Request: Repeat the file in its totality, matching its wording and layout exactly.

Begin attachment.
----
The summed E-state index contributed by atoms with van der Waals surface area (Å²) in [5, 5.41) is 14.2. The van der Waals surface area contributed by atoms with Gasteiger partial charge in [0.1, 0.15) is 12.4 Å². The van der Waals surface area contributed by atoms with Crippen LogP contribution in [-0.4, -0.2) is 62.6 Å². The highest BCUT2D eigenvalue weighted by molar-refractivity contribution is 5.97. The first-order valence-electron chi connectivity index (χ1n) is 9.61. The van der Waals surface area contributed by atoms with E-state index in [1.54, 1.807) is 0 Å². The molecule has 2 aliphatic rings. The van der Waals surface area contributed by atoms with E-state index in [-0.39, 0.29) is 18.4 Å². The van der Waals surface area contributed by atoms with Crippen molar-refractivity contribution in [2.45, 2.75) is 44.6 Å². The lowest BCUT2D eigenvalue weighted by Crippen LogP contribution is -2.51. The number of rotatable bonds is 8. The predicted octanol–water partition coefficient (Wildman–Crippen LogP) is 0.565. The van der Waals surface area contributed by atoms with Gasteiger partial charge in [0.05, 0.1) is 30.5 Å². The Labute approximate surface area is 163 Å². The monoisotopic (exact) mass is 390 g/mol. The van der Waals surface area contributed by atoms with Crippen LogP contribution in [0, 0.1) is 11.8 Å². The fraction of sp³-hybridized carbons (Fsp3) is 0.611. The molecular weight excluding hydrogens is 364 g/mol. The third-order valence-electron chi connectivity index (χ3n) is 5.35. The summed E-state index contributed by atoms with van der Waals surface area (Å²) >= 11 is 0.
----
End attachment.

The summed E-state index contributed by atoms with van der Waals surface area (Å²) in [5, 5.41) is 14.2. The van der Waals surface area contributed by atoms with Gasteiger partial charge in [0.1, 0.15) is 12.4 Å². The van der Waals surface area contributed by atoms with Crippen LogP contribution in [-0.4, -0.2) is 62.6 Å². The highest BCUT2D eigenvalue weighted by molar-refractivity contribution is 5.97. The first-order valence-electron chi connectivity index (χ1n) is 9.61. The van der Waals surface area contributed by atoms with E-state index in [1.54, 1.807) is 0 Å². The molecule has 2 aliphatic rings. The van der Waals surface area contributed by atoms with E-state index in [-0.39, 0.29) is 18.4 Å². The van der Waals surface area contributed by atoms with Crippen molar-refractivity contribution in [2.45, 2.75) is 44.6 Å². The lowest BCUT2D eigenvalue weighted by Crippen LogP contribution is -2.51. The number of rotatable bonds is 8. The predicted octanol–water partition coefficient (Wildman–Crippen LogP) is 0.565. The van der Waals surface area contributed by atoms with Gasteiger partial charge in [0.05, 0.1) is 30.5 Å². The Labute approximate surface area is 163 Å². The monoisotopic (exact) mass is 390 g/mol. The van der Waals surface area contributed by atoms with Crippen LogP contribution in [0, 0.1) is 11.8 Å². The fraction of sp³-hybridized carbons (Fsp3) is 0.611. The molecular weight excluding hydrogens is 364 g/mol. The third-order valence-electron chi connectivity index (χ3n) is 5.35. The summed E-state index contributed by atoms with van der Waals surface area (Å²) >= 11 is 0.